Verma stated that it is programable across all networks. “The networks can be extensive, or they can be very tiny.”

Verma’s team developed the new chip in response to the increasing demand for artificial Intelligence and the increased burden AI places upon computer networks. Artificial Intelligence is a technology that allows machines to imitate cognitive functions like learning and judgment. It plays a vital role in developing new technologies, such as image recognition, translation, and self-driving cars. The ideal computing environment for technology like drone navigation would be on the drone, not remote computers. However, digital microchips can be very demanding regarding power consumption and memory storage. This makes designing such a system challenging. The solution is to place most computations and memory on remote servers that communicate wirelessly with drones. This increases the communication system’s demands and causes security issues and delays when sending drone instructions.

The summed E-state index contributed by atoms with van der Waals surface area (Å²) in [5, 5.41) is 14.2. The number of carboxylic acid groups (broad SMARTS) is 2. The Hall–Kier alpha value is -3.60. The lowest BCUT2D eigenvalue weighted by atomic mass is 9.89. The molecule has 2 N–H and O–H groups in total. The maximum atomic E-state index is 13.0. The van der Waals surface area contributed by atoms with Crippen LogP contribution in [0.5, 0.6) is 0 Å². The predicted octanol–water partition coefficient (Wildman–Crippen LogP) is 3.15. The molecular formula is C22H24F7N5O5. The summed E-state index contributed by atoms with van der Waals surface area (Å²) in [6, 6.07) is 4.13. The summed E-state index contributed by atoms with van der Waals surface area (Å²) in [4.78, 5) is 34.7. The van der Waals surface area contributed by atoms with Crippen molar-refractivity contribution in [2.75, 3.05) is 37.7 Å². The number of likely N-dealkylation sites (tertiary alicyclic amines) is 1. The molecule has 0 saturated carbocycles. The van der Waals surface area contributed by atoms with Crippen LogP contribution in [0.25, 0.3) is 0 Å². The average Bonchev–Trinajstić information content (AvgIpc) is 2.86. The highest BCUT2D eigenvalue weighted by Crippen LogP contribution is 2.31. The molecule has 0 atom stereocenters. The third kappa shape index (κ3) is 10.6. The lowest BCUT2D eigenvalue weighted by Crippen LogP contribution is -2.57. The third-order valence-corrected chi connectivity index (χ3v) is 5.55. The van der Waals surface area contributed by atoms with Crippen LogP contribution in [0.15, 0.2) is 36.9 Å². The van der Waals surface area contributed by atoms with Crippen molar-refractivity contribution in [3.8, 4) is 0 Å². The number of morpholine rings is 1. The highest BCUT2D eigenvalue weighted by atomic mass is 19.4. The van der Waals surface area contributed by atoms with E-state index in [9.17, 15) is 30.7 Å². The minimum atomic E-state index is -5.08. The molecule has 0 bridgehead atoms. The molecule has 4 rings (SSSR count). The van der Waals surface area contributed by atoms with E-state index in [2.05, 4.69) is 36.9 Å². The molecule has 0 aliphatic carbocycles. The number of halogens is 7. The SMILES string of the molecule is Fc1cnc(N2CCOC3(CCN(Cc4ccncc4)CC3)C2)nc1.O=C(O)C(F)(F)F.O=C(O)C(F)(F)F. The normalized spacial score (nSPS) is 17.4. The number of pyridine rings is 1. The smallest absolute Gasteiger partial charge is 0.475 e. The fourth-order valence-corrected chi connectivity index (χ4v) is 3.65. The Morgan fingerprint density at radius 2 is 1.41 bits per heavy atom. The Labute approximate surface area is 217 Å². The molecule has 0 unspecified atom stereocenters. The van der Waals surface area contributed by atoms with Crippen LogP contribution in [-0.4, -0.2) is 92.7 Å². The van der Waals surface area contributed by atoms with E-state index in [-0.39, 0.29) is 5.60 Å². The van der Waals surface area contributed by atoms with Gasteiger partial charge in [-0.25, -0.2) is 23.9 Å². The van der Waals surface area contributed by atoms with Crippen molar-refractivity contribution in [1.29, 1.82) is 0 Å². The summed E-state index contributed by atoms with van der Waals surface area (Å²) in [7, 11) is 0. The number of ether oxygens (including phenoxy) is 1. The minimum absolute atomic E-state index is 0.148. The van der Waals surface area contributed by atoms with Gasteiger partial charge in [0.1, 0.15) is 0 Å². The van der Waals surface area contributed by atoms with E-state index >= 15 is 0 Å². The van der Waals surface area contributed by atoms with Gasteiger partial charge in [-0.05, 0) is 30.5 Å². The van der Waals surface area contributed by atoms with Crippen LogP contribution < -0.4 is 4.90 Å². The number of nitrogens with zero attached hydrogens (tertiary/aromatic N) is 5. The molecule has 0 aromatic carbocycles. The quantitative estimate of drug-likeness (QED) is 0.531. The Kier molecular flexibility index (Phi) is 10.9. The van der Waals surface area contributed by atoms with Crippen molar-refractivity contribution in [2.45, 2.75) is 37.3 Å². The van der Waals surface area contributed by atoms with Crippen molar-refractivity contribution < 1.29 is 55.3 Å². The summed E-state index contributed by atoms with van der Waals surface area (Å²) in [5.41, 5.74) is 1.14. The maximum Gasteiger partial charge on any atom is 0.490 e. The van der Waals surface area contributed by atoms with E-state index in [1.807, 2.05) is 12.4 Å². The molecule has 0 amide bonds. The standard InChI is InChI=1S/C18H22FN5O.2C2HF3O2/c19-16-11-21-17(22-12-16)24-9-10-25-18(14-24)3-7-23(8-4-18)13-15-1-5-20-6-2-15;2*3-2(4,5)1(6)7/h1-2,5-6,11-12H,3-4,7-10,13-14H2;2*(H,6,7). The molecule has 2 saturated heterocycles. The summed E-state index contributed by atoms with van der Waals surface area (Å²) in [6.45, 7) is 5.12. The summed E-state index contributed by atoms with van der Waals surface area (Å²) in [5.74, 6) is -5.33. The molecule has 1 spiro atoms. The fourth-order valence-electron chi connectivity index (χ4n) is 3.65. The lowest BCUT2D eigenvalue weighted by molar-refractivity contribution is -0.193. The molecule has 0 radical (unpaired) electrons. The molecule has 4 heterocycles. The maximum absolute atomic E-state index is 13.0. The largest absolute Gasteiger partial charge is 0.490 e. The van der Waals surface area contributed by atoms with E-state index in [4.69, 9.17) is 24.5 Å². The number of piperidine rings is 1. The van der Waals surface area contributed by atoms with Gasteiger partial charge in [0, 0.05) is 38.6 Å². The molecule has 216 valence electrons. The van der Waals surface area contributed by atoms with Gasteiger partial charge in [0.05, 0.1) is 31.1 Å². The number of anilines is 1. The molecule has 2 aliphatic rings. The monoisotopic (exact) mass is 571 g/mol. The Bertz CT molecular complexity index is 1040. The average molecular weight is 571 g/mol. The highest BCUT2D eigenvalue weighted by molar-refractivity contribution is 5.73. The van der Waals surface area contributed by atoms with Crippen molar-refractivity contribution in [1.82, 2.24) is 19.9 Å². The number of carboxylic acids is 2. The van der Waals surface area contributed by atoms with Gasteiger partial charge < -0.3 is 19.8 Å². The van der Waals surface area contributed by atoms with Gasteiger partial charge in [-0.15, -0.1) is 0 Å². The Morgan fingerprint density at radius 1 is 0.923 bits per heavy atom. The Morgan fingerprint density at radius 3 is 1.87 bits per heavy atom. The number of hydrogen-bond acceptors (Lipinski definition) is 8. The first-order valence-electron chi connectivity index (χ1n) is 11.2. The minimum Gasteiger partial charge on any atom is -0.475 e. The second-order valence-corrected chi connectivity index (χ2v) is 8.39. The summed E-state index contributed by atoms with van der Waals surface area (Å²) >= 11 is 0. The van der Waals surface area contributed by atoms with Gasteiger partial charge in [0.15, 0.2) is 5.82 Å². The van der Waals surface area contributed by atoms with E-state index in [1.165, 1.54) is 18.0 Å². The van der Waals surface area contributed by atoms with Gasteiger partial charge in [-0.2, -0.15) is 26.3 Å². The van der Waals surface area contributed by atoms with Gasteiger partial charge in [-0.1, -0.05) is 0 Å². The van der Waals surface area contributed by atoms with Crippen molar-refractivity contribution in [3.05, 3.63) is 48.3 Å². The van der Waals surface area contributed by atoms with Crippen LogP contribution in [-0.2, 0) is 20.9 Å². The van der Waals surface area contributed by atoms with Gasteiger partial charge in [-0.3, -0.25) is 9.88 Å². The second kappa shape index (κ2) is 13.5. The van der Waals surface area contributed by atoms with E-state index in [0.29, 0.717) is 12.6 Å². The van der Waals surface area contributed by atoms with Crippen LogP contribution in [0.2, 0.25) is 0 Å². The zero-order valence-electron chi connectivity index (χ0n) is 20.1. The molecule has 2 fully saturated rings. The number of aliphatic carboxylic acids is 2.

Princeton researchers approached the problem in a variety of ways. The first was to create a chip that could store and conduct computations in one place. In-memory computing reduces the time and energy required to exchange information using dedicated memory. Although this technique increases efficiency, it also introduces problems. In-memory computing requires an analog operation. This is vulnerable to being corrupted by temperature spikes and voltage fluctuations. The Princeton team used capacitors instead of transistors to solve this problem. Capacitors, which store an electric charge, are more precise and less affected by voltage shifts. Also, capacitors can be placed on memory cells to increase processing density and reduce energy consumption.